Bushing washers also have a role to play in the setup of your trucks and they come in two models – flat and cupped. Washers are one of those rare pieces that are simple to understand. Flat washers will provide you with less-restrictive turning and coincidentally less rebound. Cupped washers are more restrictive, but also provide more rebound and are an excellent way to control wheelbite. However, with cupped washers, you will be sacrificing turn ability. Washers also come in various sizes, which you can use to further customize the setup of your trucks and longboard. If you want your turn to be less restrictive, you should use small size washers.
Risers are thin hard rubber or plastic plates which you can insert between your truck baseplate and the deck. They are not always needed but could be very useful to fine tune your setup. They could be flat – in case you just want to increase the gap between your deck and wheels (to avoid wheelbite) or angled – when you also want to change your baseplate angle (see the next paragraph about the angles). Risers are usually needed for the decks which do not have cut outs for the wheels, especially if your baseplate angle is low (very common in downhill setups). Risers lift your deck higher from the ground and let you turn more without wheelbite. It’s a small sacrifice of stability for turn safety.
Baseplate angle is measured between the baseplate and the center of the pivot. It’s a hugely important factor determining truck performance. In short, a lower angle such as 40 degrees is more stable (because your deck sits closer to the ground) but has larger turning radius than higher angles. Whereas angle like 50 degrees would have a lot smaller turning radius, hence you could turn more quickly and sharply but sacrificing some stability. So, if you practice high speed riding discipline such as downhill, you will need a low baseplate angle trucks.
How loose or tight should trucks be?
There is a big debate going on in longboarding circles for quite some time now and that is whether people should change the tightness of their trucks or not? In a sentence – if you cannot consider yourself to be a longboard expert, and have an objective view on that particular subject at the same time, you shouldn’t mess with the tightness of your trucks. That being said, we have to acknowledge the fact that changing the tightness of your tricks works and it is doable, but it is not recommended. There are other proven ways to customize the trucks of your ride and we are going to explore and explain how to do just that in the text below.
Although people are bound to make custom changes to the truck tightness, they should take extra precaution when doing that. Having too loose trucks can cause slop and it greatly increases the chances of speed wobbling. On the other hand, if you tighten the trucks too much, they will slowly start to deform the bushings, eventually breaking them down. You definitely want to prevent that from happening, which is why you need to be careful when making custom changes to the tightness of your trucks. There’s a widely popular saying – ‘loose trucks save lives’. Many starting riders tend to overtighten their bushings in order to avoid speed wobbles. This is not a good practice as with overtightened bushings you can significantly decrease your maneuverability which is crucial in dangerous situations (e.g. avoiding obstacles). Also, by riding properly tightened trucks you greatly improve your ankle strength and ability, and with enough experience a proper stance will let you prevent speed wobbles way more efficient without sacrificing maneuverability.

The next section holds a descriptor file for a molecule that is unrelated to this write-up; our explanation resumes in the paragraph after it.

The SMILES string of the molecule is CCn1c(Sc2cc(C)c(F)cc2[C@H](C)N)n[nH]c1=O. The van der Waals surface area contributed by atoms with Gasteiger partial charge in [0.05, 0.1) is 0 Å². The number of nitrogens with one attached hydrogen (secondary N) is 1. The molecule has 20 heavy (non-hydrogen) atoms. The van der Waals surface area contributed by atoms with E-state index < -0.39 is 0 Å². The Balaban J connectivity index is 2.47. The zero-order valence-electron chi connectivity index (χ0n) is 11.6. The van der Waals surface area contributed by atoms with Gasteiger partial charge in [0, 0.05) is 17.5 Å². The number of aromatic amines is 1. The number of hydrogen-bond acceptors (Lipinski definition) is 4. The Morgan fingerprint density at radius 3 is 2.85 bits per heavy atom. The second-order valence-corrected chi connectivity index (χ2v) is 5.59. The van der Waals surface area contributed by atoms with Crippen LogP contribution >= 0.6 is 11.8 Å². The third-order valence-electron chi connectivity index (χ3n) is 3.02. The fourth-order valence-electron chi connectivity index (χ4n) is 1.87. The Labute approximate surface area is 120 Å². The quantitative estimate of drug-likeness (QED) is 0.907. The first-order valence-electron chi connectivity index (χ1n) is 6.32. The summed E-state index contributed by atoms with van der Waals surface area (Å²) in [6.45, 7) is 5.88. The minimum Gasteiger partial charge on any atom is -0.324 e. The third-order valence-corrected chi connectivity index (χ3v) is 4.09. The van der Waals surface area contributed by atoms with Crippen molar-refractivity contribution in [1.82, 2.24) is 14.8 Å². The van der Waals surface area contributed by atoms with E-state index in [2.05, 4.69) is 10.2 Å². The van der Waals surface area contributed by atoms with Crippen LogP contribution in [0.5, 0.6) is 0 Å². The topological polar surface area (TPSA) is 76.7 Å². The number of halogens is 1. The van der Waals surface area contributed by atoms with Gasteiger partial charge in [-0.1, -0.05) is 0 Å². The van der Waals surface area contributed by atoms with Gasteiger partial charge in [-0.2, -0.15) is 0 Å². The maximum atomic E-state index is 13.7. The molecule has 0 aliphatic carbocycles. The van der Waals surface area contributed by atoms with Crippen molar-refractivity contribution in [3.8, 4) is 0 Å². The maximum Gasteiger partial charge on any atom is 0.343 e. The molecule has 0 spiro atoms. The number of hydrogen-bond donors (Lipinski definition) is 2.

Generally speaking, you should aim to get the tightness of your trucks just at the point where the loose slop has been removed. To check if you have managed to successfully do that, you should stand next to your longboard and apply some weight on one of the rails. This will turn your trucks in a specific direction. After you’ve removed the weight off the rail, the board should get back to the center position. Another rule of thumb is that you tighten the kingpin screw just so tight that you can’t turn the bushing washer by hand.
How tight should longboard trucks be for downhill?
In downhill you ride at high speeds and that means you’re more prone to speed wobbles. Also, you don’t need much truck maneuverability as you’re mostly riding in a straight line or sliding at the sharp turns. Hence, the bushings you use should be on the tight side. Barrels or eliminators are preferred as they will be stable although quite restrictive. When it comes to tightening your kingpin screw – we don’t suggest that, it should be just so tight that you can’t turn the bottom washer by hand.
How tight should longboard trucks be for cruising?
Well cruising is a completely oposite style. You don’t ride that fast, maybe you’re commuting or just want to carve wildly. Hence, you want very good maneuverability and quick response from your trucks. The way to go here is to use softer bushings and consider the cone shape. Double cones will give you a best results, however it might be too unstable for some preferences. You can also go with the barrels for the board side and cones for the road side – that’s a great combination for that “turns great and mostly stable” set up.
The Bottom Line
While the idea of customizing the trucks of your longboard surely sounds great, you might want to get a bit more knowledge about how they work, before you actually do that. You should take extra precaution when making custom changes to the overall setup of the trucks of your longboard. If your trucks are too loose, you can risk extreme wobbling and an eventual fall. It might be even worse if you wind up your trucks too tight, as that can result in a malfunction of your bushings, eventually leading to a nasty break, which could easily happen during your ride.
Luckily, there are more than just one way to customize your trucks and create your own, personalized longboard setup. Bushings are going to play a big part in this, as their shape, size and build material all have a considerable effect on the performance of your trucks and ultimately your longboard. You shouldn’t rush to see the results of your new longboard setup, but take your time and get to learn and feel how your trucks and longboard are responding during a ride.